A unique aspect of OSPF configuration is that you can choose which interface is participating in an OSPF network or even which subnet will be advertised in an LSA OSPF update. This is much different from how RIP, IGRP, and EIGRP are configured. OSPF provides granular control during configuration, and wildcards are the part of the configuration that tells the router what you are actually trying to advertise.

For example, if you wanted to advertise a Class B network of 172.16.0.0, where the first two octets must match exactly, but the last two bytes can be any value, the wildcard would be 0.0.255.255. The 0 in an octet represents an exact match, where 255 represent a wildcard of any value. As another example, if we wanted the Class C network 192.168.10.0 to participate in an OSPF area, then the wildcard would be 0.0.0.255, where the first three octets must match exactly, but the fourth octet can be any value.

Okay, so far, wildcards are pretty easy. The problem comes when you want to advertise a subnet within an octet. In other words, you want to advertise 192.168.10.32/27. You would not want to use the 0.0.0.255 wildcard, as that would allow any subnet in the fourth octet to be in that particular OSPF area and you might not want that.

To understand how to configure wildcards other than by denying and permitting an entire octet, you need to really understand the use of block sizes.

The available block sizes are: 128, 64, 32, 16, 8, and 4. These never change so they are easy to remember.

These are the only block sizes you will use within an OSPF or access-list configuration. To figure out a wildcard for each block, just subtract one (-1).

Here is an example of each wildcard block size:
0.0.0.127: Block size of 128.
0.0.0.63: Block size of 64
0.0.0.31: Block size of 32
0.0.0.15: Block size of 16
0.0.0.7: Block size of 8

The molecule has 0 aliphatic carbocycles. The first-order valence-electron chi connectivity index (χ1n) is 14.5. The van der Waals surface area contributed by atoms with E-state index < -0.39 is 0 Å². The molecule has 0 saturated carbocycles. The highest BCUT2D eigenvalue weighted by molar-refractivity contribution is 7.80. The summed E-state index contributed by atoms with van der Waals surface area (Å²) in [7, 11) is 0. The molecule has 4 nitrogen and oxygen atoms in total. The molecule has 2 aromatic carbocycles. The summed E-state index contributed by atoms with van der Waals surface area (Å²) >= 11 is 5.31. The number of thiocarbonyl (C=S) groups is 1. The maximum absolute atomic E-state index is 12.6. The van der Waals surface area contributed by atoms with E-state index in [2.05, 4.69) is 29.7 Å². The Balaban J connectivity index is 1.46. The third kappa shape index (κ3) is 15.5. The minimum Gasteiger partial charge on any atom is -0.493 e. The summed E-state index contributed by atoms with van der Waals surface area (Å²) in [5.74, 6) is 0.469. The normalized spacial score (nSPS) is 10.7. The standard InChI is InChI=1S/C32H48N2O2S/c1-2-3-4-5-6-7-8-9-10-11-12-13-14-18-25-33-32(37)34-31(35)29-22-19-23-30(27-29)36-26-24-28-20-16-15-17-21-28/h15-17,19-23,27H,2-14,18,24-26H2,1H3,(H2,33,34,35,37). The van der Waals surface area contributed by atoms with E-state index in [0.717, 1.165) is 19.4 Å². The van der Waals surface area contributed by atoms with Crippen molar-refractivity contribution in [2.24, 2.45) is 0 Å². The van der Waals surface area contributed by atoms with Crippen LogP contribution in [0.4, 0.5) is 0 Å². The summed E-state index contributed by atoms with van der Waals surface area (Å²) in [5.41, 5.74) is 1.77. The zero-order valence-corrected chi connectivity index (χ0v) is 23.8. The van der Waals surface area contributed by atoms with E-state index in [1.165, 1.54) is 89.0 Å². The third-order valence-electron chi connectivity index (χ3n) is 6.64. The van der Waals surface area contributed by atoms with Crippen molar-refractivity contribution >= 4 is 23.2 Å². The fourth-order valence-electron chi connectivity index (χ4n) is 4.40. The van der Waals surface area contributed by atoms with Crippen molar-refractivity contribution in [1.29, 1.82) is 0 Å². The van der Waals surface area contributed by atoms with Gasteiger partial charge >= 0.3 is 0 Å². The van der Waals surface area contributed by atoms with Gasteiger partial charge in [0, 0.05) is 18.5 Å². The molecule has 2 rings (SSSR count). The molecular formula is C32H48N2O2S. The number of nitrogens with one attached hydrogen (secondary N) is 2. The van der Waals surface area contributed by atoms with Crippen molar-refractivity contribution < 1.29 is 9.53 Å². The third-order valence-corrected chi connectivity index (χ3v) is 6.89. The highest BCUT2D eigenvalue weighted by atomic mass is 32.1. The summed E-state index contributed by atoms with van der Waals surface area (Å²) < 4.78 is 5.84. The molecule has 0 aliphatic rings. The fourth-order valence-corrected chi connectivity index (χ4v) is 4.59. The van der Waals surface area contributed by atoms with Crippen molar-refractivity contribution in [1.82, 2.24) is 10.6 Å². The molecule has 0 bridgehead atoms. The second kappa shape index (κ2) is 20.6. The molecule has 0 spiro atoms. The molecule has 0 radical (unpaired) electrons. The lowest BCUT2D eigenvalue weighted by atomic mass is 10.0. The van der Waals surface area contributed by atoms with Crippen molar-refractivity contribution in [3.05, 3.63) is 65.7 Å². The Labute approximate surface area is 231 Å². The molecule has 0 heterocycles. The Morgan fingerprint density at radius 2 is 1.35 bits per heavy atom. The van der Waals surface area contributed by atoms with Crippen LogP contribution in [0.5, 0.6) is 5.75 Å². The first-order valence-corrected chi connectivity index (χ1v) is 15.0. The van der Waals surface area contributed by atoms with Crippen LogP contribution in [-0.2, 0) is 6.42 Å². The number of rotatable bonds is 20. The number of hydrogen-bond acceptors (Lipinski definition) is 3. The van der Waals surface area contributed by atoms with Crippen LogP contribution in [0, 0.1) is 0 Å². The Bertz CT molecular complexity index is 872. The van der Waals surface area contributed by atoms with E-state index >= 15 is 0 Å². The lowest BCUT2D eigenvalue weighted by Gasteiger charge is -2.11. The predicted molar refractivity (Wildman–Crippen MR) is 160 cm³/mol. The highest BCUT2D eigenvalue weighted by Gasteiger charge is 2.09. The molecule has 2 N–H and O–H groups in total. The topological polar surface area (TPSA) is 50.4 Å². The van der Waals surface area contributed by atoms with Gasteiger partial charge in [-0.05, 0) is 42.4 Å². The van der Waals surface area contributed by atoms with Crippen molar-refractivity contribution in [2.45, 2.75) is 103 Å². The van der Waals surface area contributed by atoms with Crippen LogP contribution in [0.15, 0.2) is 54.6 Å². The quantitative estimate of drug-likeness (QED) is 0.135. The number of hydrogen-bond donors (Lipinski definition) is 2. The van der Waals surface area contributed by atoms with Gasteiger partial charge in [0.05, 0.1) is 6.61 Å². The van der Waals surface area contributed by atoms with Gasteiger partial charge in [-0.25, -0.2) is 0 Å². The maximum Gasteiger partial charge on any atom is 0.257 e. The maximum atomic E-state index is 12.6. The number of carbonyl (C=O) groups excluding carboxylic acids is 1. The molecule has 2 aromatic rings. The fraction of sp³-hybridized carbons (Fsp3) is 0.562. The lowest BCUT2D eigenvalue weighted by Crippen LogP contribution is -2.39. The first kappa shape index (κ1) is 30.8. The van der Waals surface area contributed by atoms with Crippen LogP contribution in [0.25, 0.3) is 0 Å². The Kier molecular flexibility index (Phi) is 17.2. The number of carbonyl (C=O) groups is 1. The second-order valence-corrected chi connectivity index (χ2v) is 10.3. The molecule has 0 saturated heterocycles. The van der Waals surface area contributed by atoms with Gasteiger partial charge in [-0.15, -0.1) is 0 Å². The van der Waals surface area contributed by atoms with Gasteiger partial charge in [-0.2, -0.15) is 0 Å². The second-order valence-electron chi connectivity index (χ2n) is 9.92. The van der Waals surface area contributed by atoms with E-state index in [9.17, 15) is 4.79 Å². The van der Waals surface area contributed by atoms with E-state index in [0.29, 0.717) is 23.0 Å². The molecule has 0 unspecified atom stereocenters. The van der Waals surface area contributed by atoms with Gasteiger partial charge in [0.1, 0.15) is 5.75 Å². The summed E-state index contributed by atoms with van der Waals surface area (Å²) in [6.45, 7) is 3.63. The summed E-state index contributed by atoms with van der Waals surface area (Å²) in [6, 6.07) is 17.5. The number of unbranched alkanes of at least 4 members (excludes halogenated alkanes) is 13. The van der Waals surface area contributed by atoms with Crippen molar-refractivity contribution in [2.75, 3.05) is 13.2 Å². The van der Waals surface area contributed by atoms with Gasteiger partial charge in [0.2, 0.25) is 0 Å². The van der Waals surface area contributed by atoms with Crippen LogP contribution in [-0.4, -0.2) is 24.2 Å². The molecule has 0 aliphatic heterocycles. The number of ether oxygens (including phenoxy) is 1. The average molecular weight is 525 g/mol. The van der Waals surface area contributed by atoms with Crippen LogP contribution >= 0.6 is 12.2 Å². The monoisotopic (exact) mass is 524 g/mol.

0.0.0.3: Block size of 4


You don’t always have to use a block size in the fourth octet. Here is an example of using a block size in the third octet:
0.0.15.255

This tells the OSPF process to use a subnet block of 16 in the third octet, but any value is acceptable in the fourth octet.

Configuring OSPF in a single area
OSPF is configured in an area. This is a portion of the network that shares the same routing information; routers within an area are called neighbor routers. Many areas can all be configured together within an internetwork called an Autonomous System (AS). This Daily Drill Down will focus on configuring OSPF in a single area. OSPF networks must have an area 0, also referred to as a backbone area, so in this example, I’ll configure all routers in a single area of 0.

Figure A shows the internetwork that I will configure. Notice that a VLSM network-addressing scheme has been designed. OSPF will work with this because it is a classless routing protocol, which means it sends prefix subnet mask information with each route update.

Figure A
One issue we have is that the 2500B router cannot run OSPF, so we will need to provide redistribution.


To configure OSPF, you need to start the routing process with the router ospfprocess-id command. The process ID can be any number and is only locally significant, so each router’s ID is irrelevant. They can all be the same or all different; it doesn’t matter.

After you start the OSPF process, you need to tell OSPF which networks you will advertise with the network command and wildcards.

To get OSPF working on this internetwork, we will need to turn off EIGRP for IP since it has an administrative distance of 90 by default, and OSPF has an administrative distance of 110. Because of this, OSPF would never show up in the routing tables if EIGRP were running. After EIGRP is disabled, I will demonstrate how to configure OSPF on each router, and then I will go through the commands on how to verify the configuration.

If you look back to my Daily Drill Down “Configuring IGRP routing with redistribution,” I performed redistribution between IGRP and RIP. Here, I will demonstrate redistribution from OSPF to EIGRP and EIGRP to OSPF.

1005A
The 1005A router is already configured with EIGRP, and it is working within the internetwork. However, let’s take a look at the routing table to verify connectivity.